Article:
Tokyo Olympics

SA's Kaylene Corbett fights back tears after PB in Tokyo: 'I can't explain the feeling'

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South African swimmer Kaylene Corbett
South African swimmer Kaylene Corbett
Anton Geyser/SASPA/SASI

An emotional Kaylene Corbett was delighted to swim a personal best after her stunning Olympics performance in the 200m breaststroke heats on Wednesday.

Performing in her first race on her Olympic debut, the South African swimmer won her 200m breaststroke heat in a personal best of 2:22.48 - shaving nearly 1.70 of her previous best.

The 22-year-old was in disbelief as she touched the wall first and went on to qualify fifth fastest and book her place in the semi-final.

Corbett, who knew at the age of eight that she wanted to become an Olympian, was emotional when asked about what it means to swim her best at the world's biggest showpiece.

"I'm just so thankful. I just came here to swim my personal best and that's just God going over and above what I thought he was going to do," said a tearful Corbett.

"I've had two years of not swimming a personal best, which is long for us. I've been one step off of it and discouraged a little bit and swimming a personal best is all that I wanted.

"So coming in here, watching all my friends and seeing the emotion, that's what I thought and wanted from my Olympics and this whole experience."

READ | How Tatjana Schoenmaker was motivated by Tuks partner Corbett: 'We celebrate each other's victories'

Moments after Corbett won her heat, Tuks team-mate Tatjana Schoenmaker made history once again as she broke the 200m breaststroke Olympic record.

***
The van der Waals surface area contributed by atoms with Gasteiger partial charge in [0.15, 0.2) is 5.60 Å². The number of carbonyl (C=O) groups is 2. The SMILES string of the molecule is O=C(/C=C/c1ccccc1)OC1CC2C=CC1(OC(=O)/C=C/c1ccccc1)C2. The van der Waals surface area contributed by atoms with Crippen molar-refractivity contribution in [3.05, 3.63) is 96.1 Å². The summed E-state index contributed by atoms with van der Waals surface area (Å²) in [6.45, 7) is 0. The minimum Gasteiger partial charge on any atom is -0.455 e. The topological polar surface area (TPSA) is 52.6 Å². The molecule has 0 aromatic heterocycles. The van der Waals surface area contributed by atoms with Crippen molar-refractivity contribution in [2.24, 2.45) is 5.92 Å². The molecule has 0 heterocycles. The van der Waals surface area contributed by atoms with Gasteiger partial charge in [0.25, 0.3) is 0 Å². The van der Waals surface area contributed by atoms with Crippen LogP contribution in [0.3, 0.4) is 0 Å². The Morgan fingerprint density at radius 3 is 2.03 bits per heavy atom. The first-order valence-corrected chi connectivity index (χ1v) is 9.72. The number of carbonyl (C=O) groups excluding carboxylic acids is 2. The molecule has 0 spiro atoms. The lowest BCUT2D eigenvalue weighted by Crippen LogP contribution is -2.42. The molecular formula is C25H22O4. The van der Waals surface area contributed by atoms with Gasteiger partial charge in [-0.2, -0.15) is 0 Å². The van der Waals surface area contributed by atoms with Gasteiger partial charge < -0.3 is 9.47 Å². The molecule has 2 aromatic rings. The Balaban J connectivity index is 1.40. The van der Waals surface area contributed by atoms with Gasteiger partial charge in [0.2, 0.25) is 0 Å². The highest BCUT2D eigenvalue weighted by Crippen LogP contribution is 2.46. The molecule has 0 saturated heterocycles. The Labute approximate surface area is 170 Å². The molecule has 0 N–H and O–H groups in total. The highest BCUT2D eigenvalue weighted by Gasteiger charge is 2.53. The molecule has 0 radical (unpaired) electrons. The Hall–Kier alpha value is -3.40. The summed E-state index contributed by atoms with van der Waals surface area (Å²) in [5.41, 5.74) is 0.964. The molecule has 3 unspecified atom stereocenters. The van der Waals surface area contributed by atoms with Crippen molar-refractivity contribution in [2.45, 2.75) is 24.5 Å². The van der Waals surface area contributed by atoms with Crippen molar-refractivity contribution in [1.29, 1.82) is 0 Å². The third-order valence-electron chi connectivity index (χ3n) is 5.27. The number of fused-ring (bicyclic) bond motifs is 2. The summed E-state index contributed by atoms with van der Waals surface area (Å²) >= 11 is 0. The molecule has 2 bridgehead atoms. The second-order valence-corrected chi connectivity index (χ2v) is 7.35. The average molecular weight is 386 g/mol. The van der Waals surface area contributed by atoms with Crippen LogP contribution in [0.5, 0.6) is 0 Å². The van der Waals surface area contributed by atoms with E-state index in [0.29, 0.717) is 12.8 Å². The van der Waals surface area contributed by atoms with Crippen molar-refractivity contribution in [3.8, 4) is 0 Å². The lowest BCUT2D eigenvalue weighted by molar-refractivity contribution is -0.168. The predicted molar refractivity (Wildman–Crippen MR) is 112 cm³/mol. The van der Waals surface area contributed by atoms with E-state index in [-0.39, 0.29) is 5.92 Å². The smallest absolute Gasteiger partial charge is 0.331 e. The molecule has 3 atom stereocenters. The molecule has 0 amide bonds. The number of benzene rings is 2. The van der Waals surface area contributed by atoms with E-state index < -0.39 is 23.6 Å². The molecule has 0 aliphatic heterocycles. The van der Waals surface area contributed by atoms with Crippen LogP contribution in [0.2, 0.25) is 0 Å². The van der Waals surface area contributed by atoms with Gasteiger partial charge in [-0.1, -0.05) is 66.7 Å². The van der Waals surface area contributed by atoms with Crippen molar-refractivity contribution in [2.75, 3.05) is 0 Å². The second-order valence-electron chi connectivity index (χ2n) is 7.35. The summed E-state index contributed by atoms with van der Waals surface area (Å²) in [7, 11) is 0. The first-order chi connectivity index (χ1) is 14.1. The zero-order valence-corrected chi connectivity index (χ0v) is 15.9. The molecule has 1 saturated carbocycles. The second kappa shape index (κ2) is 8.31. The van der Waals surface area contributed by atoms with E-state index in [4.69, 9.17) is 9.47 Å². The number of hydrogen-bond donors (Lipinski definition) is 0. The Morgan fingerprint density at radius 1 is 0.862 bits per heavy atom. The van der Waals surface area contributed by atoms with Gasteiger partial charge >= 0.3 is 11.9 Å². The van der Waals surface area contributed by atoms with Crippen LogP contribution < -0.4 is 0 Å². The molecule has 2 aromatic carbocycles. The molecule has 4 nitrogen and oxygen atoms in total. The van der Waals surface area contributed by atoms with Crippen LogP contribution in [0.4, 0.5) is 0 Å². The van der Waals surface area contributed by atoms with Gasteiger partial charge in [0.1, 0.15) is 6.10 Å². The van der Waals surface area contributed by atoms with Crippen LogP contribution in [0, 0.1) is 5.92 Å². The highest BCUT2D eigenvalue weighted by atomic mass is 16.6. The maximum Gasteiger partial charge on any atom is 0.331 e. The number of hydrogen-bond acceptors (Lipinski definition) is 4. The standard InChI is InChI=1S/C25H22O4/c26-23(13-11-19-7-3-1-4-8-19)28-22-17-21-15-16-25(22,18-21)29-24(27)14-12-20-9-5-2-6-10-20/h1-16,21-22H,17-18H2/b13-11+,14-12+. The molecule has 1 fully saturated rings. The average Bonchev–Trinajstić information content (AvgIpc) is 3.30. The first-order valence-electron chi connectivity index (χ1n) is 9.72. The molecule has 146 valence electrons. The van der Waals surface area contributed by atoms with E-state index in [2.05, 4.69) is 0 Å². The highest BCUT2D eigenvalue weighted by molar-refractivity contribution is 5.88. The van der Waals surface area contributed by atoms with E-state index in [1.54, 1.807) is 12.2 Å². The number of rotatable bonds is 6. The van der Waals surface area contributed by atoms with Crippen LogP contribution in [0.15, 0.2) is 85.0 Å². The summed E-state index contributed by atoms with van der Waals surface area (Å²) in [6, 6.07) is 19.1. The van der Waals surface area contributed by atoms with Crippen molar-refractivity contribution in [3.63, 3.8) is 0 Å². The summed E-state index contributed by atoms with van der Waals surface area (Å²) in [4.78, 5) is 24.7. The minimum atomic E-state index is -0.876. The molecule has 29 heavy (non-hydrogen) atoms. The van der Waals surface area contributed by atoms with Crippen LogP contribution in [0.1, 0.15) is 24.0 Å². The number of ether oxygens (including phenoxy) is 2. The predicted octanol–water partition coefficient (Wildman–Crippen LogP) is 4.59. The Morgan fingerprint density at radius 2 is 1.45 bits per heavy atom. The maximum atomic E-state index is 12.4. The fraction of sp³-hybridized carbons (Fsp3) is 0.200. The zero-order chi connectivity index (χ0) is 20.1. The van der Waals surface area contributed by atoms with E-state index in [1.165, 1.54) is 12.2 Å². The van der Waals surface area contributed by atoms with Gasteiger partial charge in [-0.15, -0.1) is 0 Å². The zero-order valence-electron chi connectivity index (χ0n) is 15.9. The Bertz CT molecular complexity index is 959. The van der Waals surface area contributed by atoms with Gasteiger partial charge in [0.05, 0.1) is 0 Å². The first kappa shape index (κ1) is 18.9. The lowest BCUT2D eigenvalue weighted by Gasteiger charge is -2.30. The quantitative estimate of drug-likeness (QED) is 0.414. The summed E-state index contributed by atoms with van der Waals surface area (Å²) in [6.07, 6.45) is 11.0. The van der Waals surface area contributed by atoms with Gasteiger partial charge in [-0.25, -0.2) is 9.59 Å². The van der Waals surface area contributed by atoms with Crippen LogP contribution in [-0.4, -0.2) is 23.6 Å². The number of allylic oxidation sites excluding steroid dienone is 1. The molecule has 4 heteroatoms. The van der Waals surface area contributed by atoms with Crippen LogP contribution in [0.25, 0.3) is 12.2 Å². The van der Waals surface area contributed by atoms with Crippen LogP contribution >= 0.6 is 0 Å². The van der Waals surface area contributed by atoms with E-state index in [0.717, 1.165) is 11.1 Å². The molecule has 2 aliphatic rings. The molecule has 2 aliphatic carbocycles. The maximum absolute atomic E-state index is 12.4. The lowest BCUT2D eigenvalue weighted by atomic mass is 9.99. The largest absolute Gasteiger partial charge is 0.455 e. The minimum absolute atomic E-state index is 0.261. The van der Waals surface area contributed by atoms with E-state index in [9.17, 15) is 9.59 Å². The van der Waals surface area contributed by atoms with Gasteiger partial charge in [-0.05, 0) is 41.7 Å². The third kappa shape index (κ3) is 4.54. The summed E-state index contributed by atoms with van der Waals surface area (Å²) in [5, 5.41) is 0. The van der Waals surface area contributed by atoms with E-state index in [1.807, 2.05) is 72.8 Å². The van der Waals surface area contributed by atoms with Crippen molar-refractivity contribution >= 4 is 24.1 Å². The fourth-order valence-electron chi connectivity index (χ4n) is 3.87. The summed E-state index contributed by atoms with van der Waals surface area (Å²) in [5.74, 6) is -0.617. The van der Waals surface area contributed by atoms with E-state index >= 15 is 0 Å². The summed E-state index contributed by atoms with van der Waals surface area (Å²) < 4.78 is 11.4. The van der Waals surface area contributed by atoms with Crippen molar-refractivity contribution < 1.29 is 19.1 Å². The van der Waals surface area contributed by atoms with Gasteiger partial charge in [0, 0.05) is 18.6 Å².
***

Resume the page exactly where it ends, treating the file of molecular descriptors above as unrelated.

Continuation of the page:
Before speaking to the limited media, Corbett watched Schoenmaker's heat in the press room as she cheered on her "sister", who went on to swim a personal best of 2:19.16.

Corbett had nothing but praise for Schoenmaker and says that she hopes to be inspired by the Olympic silver medallist's performance in Tokyo.

"We say to each other that we're sisters in Christ so it's definitely a huge thing for us. When she swims well, I'm excited and when I swim well, she's excited," said Corbett.

"There hasn't been any animosity between us, we've been supporting each other since day one. I've been with all her 100m and 200m breaststrokes since Commonwealth Games in 2018, when she won the two medals.

"I can't explain the feeling. Having her achieve her goals is something that I absolutely love to see and it's extremely inspiring and exciting and it pushes the whole squad, not just myself."

Corbett says that she has nothing to lose from here on out as she looks to surprise many in her only Olympic event.

"Now, I'm just having fun. I came in here to swim a personal best and I just wanted to do my best and I did. Now it's just time to rock and roll and have fun," she said.

The coronavirus pandemic has seen fans barred from attending any events and at the Tokyo Aquatics Centre, swimmers and coaches are the sole cheerleaders from the stands.

Corbett was one of the several 'fans' to cheer on the South African swimming contingent and were quite boisterous during Schoenmaker's medal heroics earlier this week.

"I really miss the crowd. Personally, I really do believe that the crowd would've added a whole new energy to it but we've done it for the South Africans and we were not quiet," said Corbett.

"We make sure we hear each other when the others are swimming and I've loved this experience."

Corbett will be in action on Thursday for the women's 200m breaststroke semi-final at 04:54 SA time with Schoenmaker at 05:01 SA time.

*Lynn Butler is in Tokyo covering the Olympic Games for Sport24

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